Protests erupt as Florida moves to expand ‘Don’t Say Gay’ law

Protests erupted inside and near the Florida Capitol building on Friday as state House of Representatives lawmakers voted to pass an expansion of what critics commonly refer to the law as “Don’t Say Gay”.

The proposed legislation would build on the Parental Rights in Education Act 2022, which prohibits discussions of gender identity and sexuality from kindergarten to grade three in public schools. Governor Ron DeSantis (right) and other Florida conservatives have argued that teaching these subjects in public schools is a form of ‘indoctrination’ and that these should instead be taught by parents to the House.

The new bill, HB 1069, would impose additional limits on discuseducation about sex, sexual orientation and gender identity in public schools from kindergarten to grade 12, and have them teach that “sex is determined by biology and reproductive function at the birth “. It would also restrict how teachers at those schools can use students’ preferred pronouns.

As lawmakers debated the bill on Fridayover 100 LGBTQ+ students and allies marched to the State Capitol. Many swarmed the hallways outside the House chamber, with others protesting around the building and in areas near the Capitol grounds.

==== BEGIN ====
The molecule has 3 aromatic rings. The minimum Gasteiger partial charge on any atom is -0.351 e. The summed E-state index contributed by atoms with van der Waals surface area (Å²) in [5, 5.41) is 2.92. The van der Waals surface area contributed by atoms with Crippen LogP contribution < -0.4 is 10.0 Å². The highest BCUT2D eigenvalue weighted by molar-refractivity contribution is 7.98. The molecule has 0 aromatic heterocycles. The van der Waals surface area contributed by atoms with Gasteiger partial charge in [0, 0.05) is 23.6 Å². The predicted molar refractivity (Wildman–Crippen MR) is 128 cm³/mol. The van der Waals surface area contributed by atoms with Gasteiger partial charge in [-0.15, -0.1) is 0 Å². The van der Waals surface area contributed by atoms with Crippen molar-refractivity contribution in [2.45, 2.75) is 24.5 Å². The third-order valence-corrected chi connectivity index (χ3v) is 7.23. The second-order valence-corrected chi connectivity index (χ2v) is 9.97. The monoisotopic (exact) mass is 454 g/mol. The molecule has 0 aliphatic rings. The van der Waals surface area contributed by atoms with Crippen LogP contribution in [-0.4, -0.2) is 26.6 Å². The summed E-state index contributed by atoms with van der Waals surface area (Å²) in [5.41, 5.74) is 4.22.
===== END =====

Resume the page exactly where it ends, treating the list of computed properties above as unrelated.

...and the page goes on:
Protesters outside the House chamber stood in a large circle, chanting “this is what democracy looks like” and “hey hey, ho ho, Ron DeSantis has to go”. Jhe crowd began to boo upon hearing the news of the bill’s passage.

Many Florida Democrats opposed the proposal, saying it amounted to sex discrimination, Political reports.

“This bill just tells parts of our community in Florida that they don’t exist,” said state Rep. Ashley Gantt (D), according to Politico.

Two GOP lawmakers voted against the proposal. But in Florida’s Republican-majority legislative chamber, the bill still passes. 77-35. The voting took place on Transgender Awareness Day, celebrated annually on March 31.

HB 1069 is among 10 Florida bills targeting LGBTQ+ rights that have advanced in the current legislative session, along with hundreds more nationwide. These include similar extensions to the Parental Rights in Education Act, such as SB 1320 and HB 1223, introduced by GOP lawmakers in Florida.

The Senate version of HB 1069 again awaits final committee hearing before the proposal can be put to the final vote.


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